Jazz Festival in Detroit to Salute the "Flamekeepers"
With theme of mentors in place, Detroit International Jazz Festival will feature Mulgrew Miller as artist-in-residence.
The folks who organize the Detroit International Jazz Festival love themes. According to Terri Pontremoli, executive director of the festival, it started back in 2007, when she decided to have the festival pay tribute to the local jazz legends. “I like to take that thematic canvas,” explained Pontremoli. “The media approaches us differently. The musicians love it. And audiences love it.” In subsequent years, the festival’s themes were: Detroit vs. Chicago (besides whatever intra-city rivalry there may be, the two fests take place the same weekend): The Detroit-Philadelphia connection and, most recently, “Keeping Up With the Joneses—and Other Jazz Family Dynasties.” (JT’s Mike Shanley reviewed last year’s festival for jazztimes.com.)
The theme of this year’s festival taking place September 3-6 in downtown Detroit is “The Flamekeepers,” saluting the legacy of Art Blakey, Ray Brown, Miles Davis, Horace Silver, Betty Carter, Lester Bowie and Gil Evans. Pontremoli said that she wanted to bring attention to a different kind of schooling that used to happen more regularly with jazz musicians, who would learn on the job and on the road with notable touring artists.
In keeping with that theme, the festival has also announced that its artist-in-residence will be Mulgrew Miller, who apprenticed with perhaps two of the most formidable on-the-bandstand educators in the history of jazz: Art Blakey and Betty Carter. “I’m always looking for someone who is a good communicator, who is a good teacher and who gets excited about the possibilities. He’s all of that. When I contacted him about it, he immediately came back with all sorts of great ideas for programming including some that surprised me. And I see him as a flamekeeper himself. He’s a guy who’s played with just about everyone and is very versatile. I feel that he is important.”
The role of artist-in-residence as evolved over the years, but Pontremoli sees its purpose as a two-way street. “Not only does the community get to know the artist, but the artist really gets to know the community. Last year, John [Clayton] must have come in at least seven times for events and shows. We have them do student programs, special commissions, collaborations. People see these artists in a whole new light.”
The festival takes pride in its close relationship with the local community. “It’s important that the festival be not just an event, but an entity, a cultural entity. We don’t want to be like the circus putting up our tents for the weekend. That’s why we developed partnerships with local community organizations.” In addition to its large-scale outdoor events, the festival includes all sorts of programming at local schools and community centers.
That sense of community is just one of the unique attributes of the festival, according to Pontremoli, who sees Detroit as a special place for a festival. “I see the jazz community here as like an eco-system, with the schools, clubs and local arts groups working together. Even the Detroit Symphony Orchestra here supports jazz. And jazz being taught in the schools has always been a big part of why so many great musicians came from here.”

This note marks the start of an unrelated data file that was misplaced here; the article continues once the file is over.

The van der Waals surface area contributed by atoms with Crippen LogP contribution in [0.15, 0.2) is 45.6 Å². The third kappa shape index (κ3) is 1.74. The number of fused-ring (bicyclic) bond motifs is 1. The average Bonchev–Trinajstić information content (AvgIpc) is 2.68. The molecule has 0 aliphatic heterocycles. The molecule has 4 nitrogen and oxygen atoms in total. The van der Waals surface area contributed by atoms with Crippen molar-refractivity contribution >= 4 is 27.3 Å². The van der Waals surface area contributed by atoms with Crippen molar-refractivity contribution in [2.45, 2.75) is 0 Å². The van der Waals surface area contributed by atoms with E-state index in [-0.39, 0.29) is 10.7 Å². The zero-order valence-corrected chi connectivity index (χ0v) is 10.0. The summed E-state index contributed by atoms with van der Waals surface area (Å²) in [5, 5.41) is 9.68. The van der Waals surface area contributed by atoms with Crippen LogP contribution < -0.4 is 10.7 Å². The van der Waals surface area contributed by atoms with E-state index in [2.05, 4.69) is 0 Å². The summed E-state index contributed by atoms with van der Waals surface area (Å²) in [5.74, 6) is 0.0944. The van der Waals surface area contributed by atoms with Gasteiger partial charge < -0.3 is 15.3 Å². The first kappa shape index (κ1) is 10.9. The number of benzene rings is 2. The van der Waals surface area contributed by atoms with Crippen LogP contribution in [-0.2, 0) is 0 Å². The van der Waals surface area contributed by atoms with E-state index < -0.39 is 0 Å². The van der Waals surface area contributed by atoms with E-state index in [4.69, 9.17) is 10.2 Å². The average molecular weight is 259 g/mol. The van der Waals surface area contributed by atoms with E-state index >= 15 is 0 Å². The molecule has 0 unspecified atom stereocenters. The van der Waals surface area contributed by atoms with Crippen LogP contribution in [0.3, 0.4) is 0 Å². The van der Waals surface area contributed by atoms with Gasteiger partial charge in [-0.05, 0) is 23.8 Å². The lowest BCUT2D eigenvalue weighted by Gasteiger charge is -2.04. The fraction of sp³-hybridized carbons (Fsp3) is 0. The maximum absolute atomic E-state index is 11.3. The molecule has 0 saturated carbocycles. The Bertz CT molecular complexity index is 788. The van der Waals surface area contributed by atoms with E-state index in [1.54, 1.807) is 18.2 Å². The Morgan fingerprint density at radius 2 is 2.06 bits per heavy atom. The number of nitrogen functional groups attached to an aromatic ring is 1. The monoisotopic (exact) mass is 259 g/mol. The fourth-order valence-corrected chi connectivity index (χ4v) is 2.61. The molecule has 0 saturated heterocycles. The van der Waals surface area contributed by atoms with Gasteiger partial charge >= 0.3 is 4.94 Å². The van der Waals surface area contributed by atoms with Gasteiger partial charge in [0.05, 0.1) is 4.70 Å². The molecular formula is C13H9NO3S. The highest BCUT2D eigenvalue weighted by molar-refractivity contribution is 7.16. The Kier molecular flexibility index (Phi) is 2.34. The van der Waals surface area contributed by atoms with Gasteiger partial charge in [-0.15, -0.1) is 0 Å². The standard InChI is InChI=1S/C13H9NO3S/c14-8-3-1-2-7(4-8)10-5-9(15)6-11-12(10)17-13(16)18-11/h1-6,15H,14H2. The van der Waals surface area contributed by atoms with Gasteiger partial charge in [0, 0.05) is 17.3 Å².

Unlike some festivals where the jazz seems like just background noise, the Detroit International Jazz Festival attracts a knowledgeable and passionate audience. “It’s very cool and it’s the right atmosphere for jazz. People are there to listen.You would think they were paying for it!”
Indeed, inspired in part by the passion of its fans, the festival has launched a new fundraising initiative in the hopes that some of its 750,000 attendees will pay for it. “From extensive surveying of the audience, we found that 23% came from out of town. And we find that they tend to support us more. So we have a new initiative where if they give a minimum donation, they’ll get reserved seating and access to VIP tent and other perks. And the donation is tax-deductible. Even with that we’ve seen that our festival is one of the bigger bargains out there. And we know that we’re on the map nationally of festivals that people travel to. They’re not there to see Detroit, but the music. It’s a great hang.”
Because of a matching grant offer from philanthropist Gretchen C. Valade, any donation made by individuals will have a larger impact. Valade will match all 2010 gifts by 50%, up to $250,000, so that through “Gretchen’s Challenge,” a gift of, say, $1000 becomes a gift of $1500.
The complete talent lineup and schedule won’t be announced officially until April, but Pontremoli shared a few of the headliners already booked for the Labor Day weekend event, including Branford Marsalis, Terence Blanchard and Maria Schneider, each of whom were nurtured by prominent flamekeepers of the past. And one of the artists who is maintaining that mentoring tradition across several generations and on into the 21st century—Roy Haynes—will be performing with his Fountain of Youth, bringing things neatly full circle.
For more information about the festival, you can visit the festival’s web site.